ground and trying to cope. The symmetry is not complete, I agree, but…

CM: A fraternity between Palin and the Gwich’in, well that would certainly
come as a surprise to the author of Les âmes sauvages!

BL: But when you read in older monographs the complete incomprehension,
I don’t know, for instance of the Arapesh studied by [Don] Tuzin as they see
their culture, their vision of the world disappear in one generation (Tuzin 1997),
and then reading what happens to Alaska, modern Alaska, what happens to the
oil there, to the ice, to the economy, to the legislation, and all of that in less
than a generation, I see a symmetry between the two catastrophes as they come
crashing down on to entire cultures, a symmetry that did not exist before. I
would even say a fraternity—at least a common ground. Or rather a common
loss of ground.

CM: But there is no equivalence in respective power; no similarity in the size of
the tragedy between the First Nations still resisting there, and, for God’s sake,
Sarah Palin!

BL: I know, but it’s because you consider the two sides at two different
moments of the crisis they are thrown into: the Indians have been crushed to
pieces for a century and a half—and have evolved very clever ways to cope
and resist, according to what Nastassja reports—while Palin (okay, let’s not use
Palin, she is probably hopeless, she will disappear without realizing what has
happened to her, she won’t be able to cope), but take the activists, ecologists,
whoever: Are they not themselves carried through the same maelstrom they had

A Dialog About a New Meaning
of Symmetric Anthropology
Bruno Latour (interviewed by Carolina Miranda1

Don midwest

Glenn Greenwald‏Verified account @ggreenwald 16h16 hours ago

The awesome activist and Sanders organizer @WaywardWinifred swung by Rio for some generalized trouble-making

the photo

comment image

twitter account of Winne Wong

occupying @berniesanders, organizing PEOPLE @pplsummit. founder of @people4bernie. deliberate. afraid of nothing. theorizing your hegemony. an #EatingMachine.

Liepar – have you been in contact with Winnie? This is the first time that I noticed her


About 32:50 sec into the video, after Bernie lets the crowd know he is introducing Medicare for All in Congress, there is this little spark in the crowd that is reminiscent of the Evansville, IN rally on May 2nd last year.

Bernie begins:

The insurance companies may not like it. And the drug companies may not like it-”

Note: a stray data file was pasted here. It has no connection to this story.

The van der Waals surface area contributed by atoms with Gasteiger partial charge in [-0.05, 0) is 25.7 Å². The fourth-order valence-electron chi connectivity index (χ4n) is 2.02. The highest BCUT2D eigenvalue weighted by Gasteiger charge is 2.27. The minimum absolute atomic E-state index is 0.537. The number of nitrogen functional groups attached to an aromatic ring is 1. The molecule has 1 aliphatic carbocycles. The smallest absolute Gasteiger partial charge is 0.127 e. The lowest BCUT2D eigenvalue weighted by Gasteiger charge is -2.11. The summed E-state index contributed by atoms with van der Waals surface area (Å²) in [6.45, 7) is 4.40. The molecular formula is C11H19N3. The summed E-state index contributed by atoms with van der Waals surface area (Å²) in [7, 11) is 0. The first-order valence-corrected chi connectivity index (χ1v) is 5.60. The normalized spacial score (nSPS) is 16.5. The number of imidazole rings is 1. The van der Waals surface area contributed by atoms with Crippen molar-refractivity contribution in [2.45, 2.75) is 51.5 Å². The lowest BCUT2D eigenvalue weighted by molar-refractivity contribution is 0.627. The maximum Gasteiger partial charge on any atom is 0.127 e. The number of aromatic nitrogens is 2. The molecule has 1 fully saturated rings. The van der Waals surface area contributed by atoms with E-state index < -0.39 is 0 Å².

Supporter: [they can] F$ck off!

Bernie: That’s not the exact words I would use, but that’s not bad, not bad.”

Bernie never misses a beat.

Here’s the link to last year’s rally when it happened:


That’s the thing about Bernie vs the Hil rallies…her’s were way too scripted. When Bernie gets rolling, it’s fun to listen to the crowd.


Rebuilding is great, but the blocks we use to rebuild are what I’m really looking for when Perez, et al, speak.

Not really speaking to me until he starts talking Medicare for All, No More War, not allowing corporations to write our legislation, etc.


Sanders supporter to run against red-state Democrat

Sen. Heidi Heitkamp (D-N.D.) is getting a primary challenger this week.

Dustin Peyer, a firefighter, is expected to formally announce his campaign against Heitkamp on Thursday at a marijuana reform rally at the state capitol in Bismarck.

“I’m running for Senate against Heidi Heitkamp. Basically, in my opinion, on the Dem side we have a really boring primary and we can’t allow that to happen anymore,” Peyer told North Dakota radio station WDAY.

He added that his campaign is also “about recognizing that over 60 percent of North Dakota caucused for Bernie Sanders on the Dem side.”


Well well. Wonder what Schumer will do with this race. Will DSCC stay out or will they defend the fossil fuels corporate Democrat?


Hopefully, they will stay neutral. And now you’ve got me thinking. If a Berniecrat is running on a corporate-free campaign, how does taking Dem establishment money affect that? We need public financing soooo badly.